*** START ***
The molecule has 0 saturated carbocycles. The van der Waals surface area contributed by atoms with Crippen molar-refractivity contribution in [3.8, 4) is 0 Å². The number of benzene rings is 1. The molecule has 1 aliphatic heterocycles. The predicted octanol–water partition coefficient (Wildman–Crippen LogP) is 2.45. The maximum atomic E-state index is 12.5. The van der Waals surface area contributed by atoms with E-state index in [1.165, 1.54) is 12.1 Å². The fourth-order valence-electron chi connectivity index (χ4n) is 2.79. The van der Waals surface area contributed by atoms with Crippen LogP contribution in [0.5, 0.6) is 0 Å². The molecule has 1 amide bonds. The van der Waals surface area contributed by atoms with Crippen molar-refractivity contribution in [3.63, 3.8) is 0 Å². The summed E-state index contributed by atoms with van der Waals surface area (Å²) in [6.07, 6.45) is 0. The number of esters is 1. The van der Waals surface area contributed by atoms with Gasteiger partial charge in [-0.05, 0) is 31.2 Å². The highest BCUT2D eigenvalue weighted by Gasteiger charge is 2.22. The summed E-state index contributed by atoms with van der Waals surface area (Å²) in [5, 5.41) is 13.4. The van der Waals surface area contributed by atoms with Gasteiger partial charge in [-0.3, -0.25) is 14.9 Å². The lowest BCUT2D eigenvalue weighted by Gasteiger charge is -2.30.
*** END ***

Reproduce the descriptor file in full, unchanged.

The molecule has 0 saturated carbocycles. The van der Waals surface area contributed by atoms with Crippen molar-refractivity contribution in [3.8, 4) is 0 Å². The number of benzene rings is 1. The molecule has 1 aliphatic heterocycles. The predicted octanol–water partition coefficient (Wildman–Crippen LogP) is 2.45. The maximum atomic E-state index is 12.5. The van der Waals surface area contributed by atoms with E-state index in [1.165, 1.54) is 12.1 Å². The fourth-order valence-electron chi connectivity index (χ4n) is 2.79. The van der Waals surface area contributed by atoms with Crippen LogP contribution in [0.5, 0.6) is 0 Å². The molecule has 1 amide bonds. The van der Waals surface area contributed by atoms with Crippen molar-refractivity contribution in [3.63, 3.8) is 0 Å². The summed E-state index contributed by atoms with van der Waals surface area (Å²) in [6.07, 6.45) is 0. The number of esters is 1. The van der Waals surface area contributed by atoms with Gasteiger partial charge in [-0.05, 0) is 31.2 Å². The highest BCUT2D eigenvalue weighted by Gasteiger charge is 2.22. The summed E-state index contributed by atoms with van der Waals surface area (Å²) in [5, 5.41) is 13.4. The van der Waals surface area contributed by atoms with Gasteiger partial charge in [-0.3, -0.25) is 14.9 Å². The lowest BCUT2D eigenvalue weighted by Gasteiger charge is -2.30.